We call T ∗ this sample is a random variable with distribution Gn n n n ∗ the bootstrap statistic. F ) = P (Tn ≤ x | F ) In general.1) We call G∗ the bootstrap distribution. Bootstrap inference is based on G∗ (x). meaning that G changes as F changes. Plugged into Gn (x. x∗ . Gn (x. In a seminal contribution. F ) = G(x) does not depend on F. F ) with G(x. This is generally impossible since F is unknown. Ideally. write Tn as possibly a function of F . xi ) . Efron (1979) proposed the bootstrap. yn . For example. inference would be based on Gn (x. x1. which makes a diﬀerent approximation... F ). n (8. The statistic Tn = Tn (y1 ... . xn . F ) depends on F. Asymptotic inference is based on approximating Gn (x.Chapter 8 The Bootstrap 8. x∗ ) denote random variables with the distribution Fn . yn . P (T ∗ ≤ x) = G∗ (x). 92 . n n ∗ Let (yi . That is. ∗ . The distribution of Tn is identical to that of Tn when the true CDF of Fn rather than F. The unknown F is replaced by a consistent estimate Fn (one choice is discussed in the next section). we say that Tn is asymptotically pivotal and use the distribution function G(x) for inferential purposes. as it depends on the sample through the estimator Fn . The bootstrap distribution is itself random.. F ) = limn→∞ Gn (x. x∗ . the t-statistic is a function of the parameter θ which itself is a function of F. for example an estimator ˆ or a t-statistic ˆ − θ /s(ˆ Note that we θ θ θ). Fn ).1 Deﬁnition of the Bootstrap Let F denote a distribution function for the population of observations (yi .. F ). F ) ³ ´ be a statistic of interest. Let Tn = Tn (y1 . A random sample from this i ∗ ∗ ∗ distribution is call the bootstrap data. Fn ) constructed on n 1. F ) we obtain G∗ (x) = Gn (x. When G(x. The exact CDF of Tn when the data are sampled from the distribution F is Gn (x. In the next sections we describe computation of the bootstrap distribution.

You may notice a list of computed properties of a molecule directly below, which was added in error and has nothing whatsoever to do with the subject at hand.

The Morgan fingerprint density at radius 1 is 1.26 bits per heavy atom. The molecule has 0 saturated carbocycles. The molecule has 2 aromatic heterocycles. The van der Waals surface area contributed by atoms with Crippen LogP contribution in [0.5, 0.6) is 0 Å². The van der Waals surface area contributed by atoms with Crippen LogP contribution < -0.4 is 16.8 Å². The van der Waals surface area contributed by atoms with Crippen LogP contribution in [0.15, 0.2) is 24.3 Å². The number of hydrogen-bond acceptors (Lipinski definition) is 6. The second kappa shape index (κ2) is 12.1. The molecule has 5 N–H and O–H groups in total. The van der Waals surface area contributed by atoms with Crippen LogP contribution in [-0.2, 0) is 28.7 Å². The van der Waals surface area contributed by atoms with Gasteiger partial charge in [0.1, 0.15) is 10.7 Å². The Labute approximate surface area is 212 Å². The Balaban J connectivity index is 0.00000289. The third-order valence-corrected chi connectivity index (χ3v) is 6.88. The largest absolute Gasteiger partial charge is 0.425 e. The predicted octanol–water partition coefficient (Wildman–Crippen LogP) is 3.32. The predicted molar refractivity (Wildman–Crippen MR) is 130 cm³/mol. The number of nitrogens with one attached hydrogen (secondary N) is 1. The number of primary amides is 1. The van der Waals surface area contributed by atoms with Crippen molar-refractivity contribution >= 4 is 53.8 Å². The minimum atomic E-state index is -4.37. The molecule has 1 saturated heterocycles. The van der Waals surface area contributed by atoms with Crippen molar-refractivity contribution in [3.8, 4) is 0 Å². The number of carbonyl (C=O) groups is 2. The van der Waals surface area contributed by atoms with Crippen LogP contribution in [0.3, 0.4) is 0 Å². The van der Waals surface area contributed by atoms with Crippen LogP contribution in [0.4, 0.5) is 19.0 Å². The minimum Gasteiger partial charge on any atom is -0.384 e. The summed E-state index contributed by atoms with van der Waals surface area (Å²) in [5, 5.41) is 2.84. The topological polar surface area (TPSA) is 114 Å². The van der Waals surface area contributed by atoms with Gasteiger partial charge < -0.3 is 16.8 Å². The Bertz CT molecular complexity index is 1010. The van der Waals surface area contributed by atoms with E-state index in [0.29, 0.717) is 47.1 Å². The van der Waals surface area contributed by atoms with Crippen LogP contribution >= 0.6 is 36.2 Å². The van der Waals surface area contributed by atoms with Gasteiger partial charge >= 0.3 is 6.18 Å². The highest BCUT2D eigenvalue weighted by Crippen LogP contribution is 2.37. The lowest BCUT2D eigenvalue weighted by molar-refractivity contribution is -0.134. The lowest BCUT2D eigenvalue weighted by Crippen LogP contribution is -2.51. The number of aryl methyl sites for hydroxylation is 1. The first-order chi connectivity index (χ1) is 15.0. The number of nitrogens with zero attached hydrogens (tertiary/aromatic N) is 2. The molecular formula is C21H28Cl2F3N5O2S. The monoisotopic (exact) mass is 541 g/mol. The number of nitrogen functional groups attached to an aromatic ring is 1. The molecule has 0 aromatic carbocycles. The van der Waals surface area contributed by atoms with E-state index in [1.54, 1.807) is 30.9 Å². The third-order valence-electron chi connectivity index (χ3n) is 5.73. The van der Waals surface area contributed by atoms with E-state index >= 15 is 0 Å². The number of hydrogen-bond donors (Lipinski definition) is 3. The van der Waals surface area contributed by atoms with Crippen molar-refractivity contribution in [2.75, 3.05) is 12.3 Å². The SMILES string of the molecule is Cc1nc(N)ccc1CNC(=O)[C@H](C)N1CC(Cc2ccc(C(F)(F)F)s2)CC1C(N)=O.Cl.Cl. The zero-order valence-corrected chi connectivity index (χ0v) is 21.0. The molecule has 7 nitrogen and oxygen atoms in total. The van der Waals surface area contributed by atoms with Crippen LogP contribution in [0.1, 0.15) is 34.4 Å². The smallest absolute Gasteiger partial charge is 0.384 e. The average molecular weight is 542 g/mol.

in the Figure below.3.1). but the approximation appears to improve for the large n. Fn (y. In general.2) Fn (y.2. (8. the EDF is only a crude approximation to the CDF. ∗ P (yi ≤ y. 1) distribution. x)) →d N (0. x∗ ≤ x) = Fn (y. Notationally. 50. x) (1 − F (y. To see this. xi ≤ x) = E (1 (yi ≤ y) 1 (xi ≤ x)) . This is a population moment. x) →p F (y. i = 1. n. The EDF is a consistent estimator of the CDF. x) − F (y. xi ). x). 1 (yi ≤ y) 1 (xi ≤ x) is an iid random variable with expectation F (y. note that for any (y. x) = P (yi ≤ y.. To see the eﬀect of sample size on the EDF.. √ n (Fn (y.. i 93 . The method of moments estimator is the corresponding sample moment: n 1X 1 (yi ≤ y) 1 (xi ≤ x) . Fn is by construction a step function. Fn is a nonparametric estimate of F. x∗ ) with the i distribution Fn . x) = n i=1 Figure 8. it is helpful to think of a random pair (yi . The random draws are from the N (0. the EDF step function gets uniformly close to the true CDF. x))) .1). F (y. x) . I have plotted the EDF and true CDF for three random samples of size n = 25. x) is called the empirical distribution function (EDF). For n = 25.1: Empirical Distribution Functions The EDF is a valid discrete probability distribution which puts probability mass 1/n at each ∗ pair (yi . x). as the sample size gets larger. Note that while F may be either discrete or continuous. and 100. Recall that F (y.2 The Empirical Distribution Function Fn (y. by the CLT (Theorem 5. Thus by the WLLN (Theorem 5. Furthermore. That is. x). .8. where 1(·) is the indicator function.